Special thanks to all the people who gave me the opportunity to make designs for causes I believe in.
My wish is to have more opportunities like these in the future.
Excerpt from the book – DESIGN FOR THE REAL WORLD by VICTOR PAPANEK
Victor Papanek is a UNESCO International Design Expert and Dean of the School of Design at the California Institute of the Arts. He studied at Cooper Union in New York, at the Massachusetts Institute of Technology, and with the late Frank Lloyd Wright. In North America he has taught at the Ontario College of Art, the State University of New York, the Rhode Island School of Design, Penland School of Crafts in North Carolina, and Purdue University in Indiana.
Professor Papanek has specialized for many years in design for the handicapped, the Third World, the sick, the poor, and people in need. He has taught and travelled in seven countries, and lived with an Eskimo tribe as well as with the Hopi Indians of the American South West. With James Hennessey, he is co-author of the recently published Nomadic Furniture.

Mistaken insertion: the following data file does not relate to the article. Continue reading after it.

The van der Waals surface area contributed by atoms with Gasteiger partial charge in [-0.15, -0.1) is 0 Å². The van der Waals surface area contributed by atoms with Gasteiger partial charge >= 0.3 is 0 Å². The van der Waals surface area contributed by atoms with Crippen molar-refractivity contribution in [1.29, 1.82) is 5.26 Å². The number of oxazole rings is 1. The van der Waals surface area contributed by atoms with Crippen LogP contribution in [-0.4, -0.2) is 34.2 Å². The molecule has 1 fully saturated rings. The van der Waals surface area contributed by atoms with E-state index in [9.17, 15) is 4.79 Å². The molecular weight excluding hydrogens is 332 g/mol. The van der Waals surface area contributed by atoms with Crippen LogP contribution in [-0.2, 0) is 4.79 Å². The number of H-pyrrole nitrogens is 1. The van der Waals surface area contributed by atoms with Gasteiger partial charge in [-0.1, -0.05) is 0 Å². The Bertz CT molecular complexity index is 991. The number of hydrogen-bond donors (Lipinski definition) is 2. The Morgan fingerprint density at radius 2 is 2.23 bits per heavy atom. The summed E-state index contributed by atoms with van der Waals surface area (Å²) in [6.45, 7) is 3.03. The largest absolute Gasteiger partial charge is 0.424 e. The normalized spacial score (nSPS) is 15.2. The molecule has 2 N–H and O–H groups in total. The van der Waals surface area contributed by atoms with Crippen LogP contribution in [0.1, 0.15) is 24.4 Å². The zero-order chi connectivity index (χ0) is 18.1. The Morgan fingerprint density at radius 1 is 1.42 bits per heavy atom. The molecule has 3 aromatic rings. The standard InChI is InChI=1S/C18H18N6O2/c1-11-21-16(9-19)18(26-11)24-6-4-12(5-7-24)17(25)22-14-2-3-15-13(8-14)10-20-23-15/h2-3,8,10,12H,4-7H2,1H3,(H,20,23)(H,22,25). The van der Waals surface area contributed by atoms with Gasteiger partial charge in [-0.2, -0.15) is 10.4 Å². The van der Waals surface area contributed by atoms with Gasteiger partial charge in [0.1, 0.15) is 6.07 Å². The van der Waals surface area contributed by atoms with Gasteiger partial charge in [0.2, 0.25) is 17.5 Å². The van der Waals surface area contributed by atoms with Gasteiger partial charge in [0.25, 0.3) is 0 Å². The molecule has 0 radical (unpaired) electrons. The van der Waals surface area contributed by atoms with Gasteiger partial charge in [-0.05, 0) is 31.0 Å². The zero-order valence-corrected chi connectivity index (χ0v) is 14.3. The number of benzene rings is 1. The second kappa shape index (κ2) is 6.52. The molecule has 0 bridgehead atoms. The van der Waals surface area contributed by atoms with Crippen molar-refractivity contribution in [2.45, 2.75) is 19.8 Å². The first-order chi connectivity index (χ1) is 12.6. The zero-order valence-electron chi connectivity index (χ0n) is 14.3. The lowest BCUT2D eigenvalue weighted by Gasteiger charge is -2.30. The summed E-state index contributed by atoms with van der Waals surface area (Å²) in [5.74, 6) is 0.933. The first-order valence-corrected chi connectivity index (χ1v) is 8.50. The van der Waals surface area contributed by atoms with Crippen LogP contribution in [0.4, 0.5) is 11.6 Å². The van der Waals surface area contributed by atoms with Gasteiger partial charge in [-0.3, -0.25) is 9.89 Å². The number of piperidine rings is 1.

There are professions more harmful than industrial design, but only a very few of them. And possibly only one profession is phonier. Advertising design, in persuading people to buy things they don’t need, with money they don’t have, in order to impress others who don’t care, is probably the phoniest field in existence today. Industrial design, by concocting the tawdry idiocies hawked by advertisers, comes a close second. Never before in history have grown men sat down and seriously designed electric hairbrushes, rhinestone-covered file boxes, and mink carpeting for bathrooms, and then drawn up elaborate plans to make and sell these gadgets to millions of people. Before (in the ‘good old days’), if a person liked killing people, he had to become a general, purchase a coal-mine, or else study nuclear physics. Today, industrial design has put murder on a mass-production basis. By designing criminally unsafe automobiles that kill or maim nearly one million people around the world each year, by creating whole new species of permanent garbage to clutter up the landscape, and by choosing materials and processes that pollute the air we breathe, designers have become a dangerous breed. And the skills needed in these activities are taught carefully to young people.